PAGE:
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  • Gary Probst

Riding the Roller Coaster with Untreated Bipolar Disorder


Riding the Roller Coaster

Untreated Bipolar Disorder

People fear the diagnosis, although it is one of the easiest mental health maladies to treat---if people follow their medication regimen. Bipolar Disorder seems to be on the rise. I am developing my PhD dissertation on the theory that many of what are known as Axis II, Cluster B Personality Disorders are truly severe forms of a Bipolar Disorder. The symptoms overlap. One of my fellow students at Grand Canyon University is conducting her dissertation on what seems to be a rise in diagnosed Pediatric Bipolar Disorder. So, what’s going on?

The answer may be, nothing new. It could be counselors and doctors have misdiagnosed bipolar conditions for decades. The recent spike in diagnosis of children with ADHD may actually be young people struggling with the first symptoms of a Bipolar Disorder. Are we medicating children and adults in the wrong fashion—for the wrong malady? Let’s consider a few things.

Children with ADHD often have fits of frustration and a need for rapid activity and stimulation. This is not outside the boundaries of the manic stage of a Bipolar Disorder. I’ve had children and even teens with a diagnosis of ADHD in my office, screaming at parents, moving about wildly, even breaking furniture and striking out against parents. Is this simply because their brains can’t focus? Do we put them on amphetamines and risk ramping up the manic activity? Do they show improvement over depressive episodes because of the amphetamines? Are we putting the kids on a roller coaster?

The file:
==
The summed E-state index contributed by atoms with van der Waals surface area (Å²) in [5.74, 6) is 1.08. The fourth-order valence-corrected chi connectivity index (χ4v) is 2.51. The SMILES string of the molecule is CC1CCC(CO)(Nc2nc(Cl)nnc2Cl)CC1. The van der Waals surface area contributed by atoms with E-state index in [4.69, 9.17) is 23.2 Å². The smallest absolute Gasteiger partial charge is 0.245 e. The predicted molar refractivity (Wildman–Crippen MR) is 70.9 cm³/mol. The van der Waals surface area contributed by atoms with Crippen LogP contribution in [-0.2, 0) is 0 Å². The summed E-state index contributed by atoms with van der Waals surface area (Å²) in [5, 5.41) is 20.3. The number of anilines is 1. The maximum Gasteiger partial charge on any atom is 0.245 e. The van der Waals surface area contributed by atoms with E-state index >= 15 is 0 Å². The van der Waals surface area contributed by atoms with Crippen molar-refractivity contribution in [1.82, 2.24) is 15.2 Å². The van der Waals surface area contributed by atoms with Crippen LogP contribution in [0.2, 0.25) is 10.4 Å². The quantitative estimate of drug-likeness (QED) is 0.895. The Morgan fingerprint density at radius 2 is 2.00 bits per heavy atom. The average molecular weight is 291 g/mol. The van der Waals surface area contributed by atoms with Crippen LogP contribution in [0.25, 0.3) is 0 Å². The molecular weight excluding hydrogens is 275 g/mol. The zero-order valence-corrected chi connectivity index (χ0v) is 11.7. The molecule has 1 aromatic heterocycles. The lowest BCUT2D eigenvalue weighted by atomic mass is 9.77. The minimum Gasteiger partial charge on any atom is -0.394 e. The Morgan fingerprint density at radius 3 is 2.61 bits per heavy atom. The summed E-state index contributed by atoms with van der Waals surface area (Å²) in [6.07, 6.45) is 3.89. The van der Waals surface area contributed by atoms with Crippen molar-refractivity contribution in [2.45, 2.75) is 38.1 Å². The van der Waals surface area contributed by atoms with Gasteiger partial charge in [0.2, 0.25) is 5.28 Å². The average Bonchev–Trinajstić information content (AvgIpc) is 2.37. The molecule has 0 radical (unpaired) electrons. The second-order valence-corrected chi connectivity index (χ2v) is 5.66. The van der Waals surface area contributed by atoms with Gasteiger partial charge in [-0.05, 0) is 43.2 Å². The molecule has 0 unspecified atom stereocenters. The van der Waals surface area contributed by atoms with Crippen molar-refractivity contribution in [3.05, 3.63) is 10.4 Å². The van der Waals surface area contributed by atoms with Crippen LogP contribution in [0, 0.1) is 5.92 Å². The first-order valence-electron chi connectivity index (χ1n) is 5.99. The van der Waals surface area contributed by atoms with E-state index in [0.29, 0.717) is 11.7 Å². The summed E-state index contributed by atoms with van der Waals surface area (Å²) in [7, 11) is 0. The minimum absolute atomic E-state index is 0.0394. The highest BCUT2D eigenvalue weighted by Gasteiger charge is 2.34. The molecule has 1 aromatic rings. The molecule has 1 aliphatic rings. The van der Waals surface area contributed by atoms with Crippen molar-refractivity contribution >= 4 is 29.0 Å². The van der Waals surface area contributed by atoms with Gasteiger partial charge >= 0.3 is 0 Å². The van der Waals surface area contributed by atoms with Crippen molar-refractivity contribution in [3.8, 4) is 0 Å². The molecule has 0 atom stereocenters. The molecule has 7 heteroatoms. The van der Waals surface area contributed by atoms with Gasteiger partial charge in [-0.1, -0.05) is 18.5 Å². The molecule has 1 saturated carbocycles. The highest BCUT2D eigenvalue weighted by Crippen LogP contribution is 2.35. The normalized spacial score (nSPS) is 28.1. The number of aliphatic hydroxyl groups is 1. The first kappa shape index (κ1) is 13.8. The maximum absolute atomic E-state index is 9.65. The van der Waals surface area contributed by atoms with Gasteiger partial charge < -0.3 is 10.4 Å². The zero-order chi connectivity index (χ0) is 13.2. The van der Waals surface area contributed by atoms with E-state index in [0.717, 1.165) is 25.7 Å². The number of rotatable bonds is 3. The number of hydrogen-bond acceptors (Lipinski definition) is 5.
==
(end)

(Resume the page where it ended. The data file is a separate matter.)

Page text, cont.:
Surely, there are children who benefit from the use of ADHD medications. In a rather odd chemical paradox, the stimulation of the amphetamines seems to help them focus and calm down. However, when those meds do not change behavior and mood instabilities, the diagnosis may be incorrect. It may be Bipolar Disorder.

Another diagnosis that is often used for misbehaving children is Oppositional Defiant Disorder. I am a bit skeptical of this one. Doctors sometimes prescribe antidepressants for this. Well, if the child is Bipolar, then the more efficient use of Serotonin, caused by regulation of the brain’s serotonin reuptake process, may create a bigger problem during the child’s manic stages. When the manic stage drives the child, or adult, to thrash about emotionally and attempt grandiose actions, giving them a boost of Serotonin may not be a good idea.

It could be that medical professionals dislike using the Bipolar label. That’s understandable. People are very fearful of it, although a mood stabilizer like Lamotrigine can work wonders. The proper medication for a mood disorder can make all the difference in the world.

Bipolar Disorder is a chemical imbalance, much like the diabetic who needs insulin. With the insulin, a normal life is possible. Without it, pain and potentially death follow. Bipolar Disorder is not a death sentence. It is merely understanding a need for the brain’s enzymes to be regulated, giving the person being treated a very good shot at a very normal and happy life. Without the right treatment, the person suffers and may eventually commit suicide.

If somebody in your family may have Bipolar symptoms (http://www.mayoclinic.org/diseases-conditions/bipolar-disorder/basics/symptoms/CON-20027544/) do not be fearful. Get it treated. Don’t accept the first diagnosis as gospel. Do your own investigation. Untreated Bipolar Disorder is a colossal waste of human abilities and a sentence of unhappiness and pain. Keep your mind open to new concepts and keep asking questions.


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